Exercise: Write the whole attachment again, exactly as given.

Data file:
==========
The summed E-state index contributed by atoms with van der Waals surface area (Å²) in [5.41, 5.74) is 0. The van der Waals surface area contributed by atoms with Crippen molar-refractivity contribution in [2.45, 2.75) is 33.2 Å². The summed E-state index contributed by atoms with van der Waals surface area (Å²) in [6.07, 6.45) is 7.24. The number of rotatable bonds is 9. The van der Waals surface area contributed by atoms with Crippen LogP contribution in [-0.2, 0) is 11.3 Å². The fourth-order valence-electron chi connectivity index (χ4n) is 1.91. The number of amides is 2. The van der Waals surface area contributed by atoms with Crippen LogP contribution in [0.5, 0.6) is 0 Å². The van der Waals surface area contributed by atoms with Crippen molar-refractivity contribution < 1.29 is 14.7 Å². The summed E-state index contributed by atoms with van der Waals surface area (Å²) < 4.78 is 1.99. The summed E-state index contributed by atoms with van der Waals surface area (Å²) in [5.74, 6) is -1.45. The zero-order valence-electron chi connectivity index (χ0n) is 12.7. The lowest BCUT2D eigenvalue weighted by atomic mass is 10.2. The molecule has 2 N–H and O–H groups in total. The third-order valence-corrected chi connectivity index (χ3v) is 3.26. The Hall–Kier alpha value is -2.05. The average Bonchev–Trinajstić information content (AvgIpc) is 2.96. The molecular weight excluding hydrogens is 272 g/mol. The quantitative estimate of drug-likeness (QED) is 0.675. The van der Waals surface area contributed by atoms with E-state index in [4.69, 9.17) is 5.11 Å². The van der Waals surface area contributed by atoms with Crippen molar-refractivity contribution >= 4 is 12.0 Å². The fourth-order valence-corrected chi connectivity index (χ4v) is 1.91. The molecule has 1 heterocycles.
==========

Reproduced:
The summed E-state index contributed by atoms with van der Waals surface area (Å²) in [5.41, 5.74) is 0. The van der Waals surface area contributed by atoms with Crippen molar-refractivity contribution in [2.45, 2.75) is 33.2 Å². The summed E-state index contributed by atoms with van der Waals surface area (Å²) in [6.07, 6.45) is 7.24. The number of rotatable bonds is 9. The van der Waals surface area contributed by atoms with Crippen LogP contribution in [-0.2, 0) is 11.3 Å². The fourth-order valence-electron chi connectivity index (χ4n) is 1.91. The number of amides is 2. The van der Waals surface area contributed by atoms with Crippen LogP contribution in [0.5, 0.6) is 0 Å². The van der Waals surface area contributed by atoms with Crippen molar-refractivity contribution < 1.29 is 14.7 Å². The summed E-state index contributed by atoms with van der Waals surface area (Å²) < 4.78 is 1.99. The summed E-state index contributed by atoms with van der Waals surface area (Å²) in [5.74, 6) is -1.45. The zero-order valence-electron chi connectivity index (χ0n) is 12.7. The lowest BCUT2D eigenvalue weighted by atomic mass is 10.2. The molecule has 2 N–H and O–H groups in total. The third-order valence-corrected chi connectivity index (χ3v) is 3.26. The Hall–Kier alpha value is -2.05. The average Bonchev–Trinajstić information content (AvgIpc) is 2.96. The molecular weight excluding hydrogens is 272 g/mol. The quantitative estimate of drug-likeness (QED) is 0.675. The van der Waals surface area contributed by atoms with E-state index in [4.69, 9.17) is 5.11 Å². The van der Waals surface area contributed by atoms with Crippen molar-refractivity contribution >= 4 is 12.0 Å². The fourth-order valence-corrected chi connectivity index (χ4v) is 1.91. The molecule has 1 heterocycles.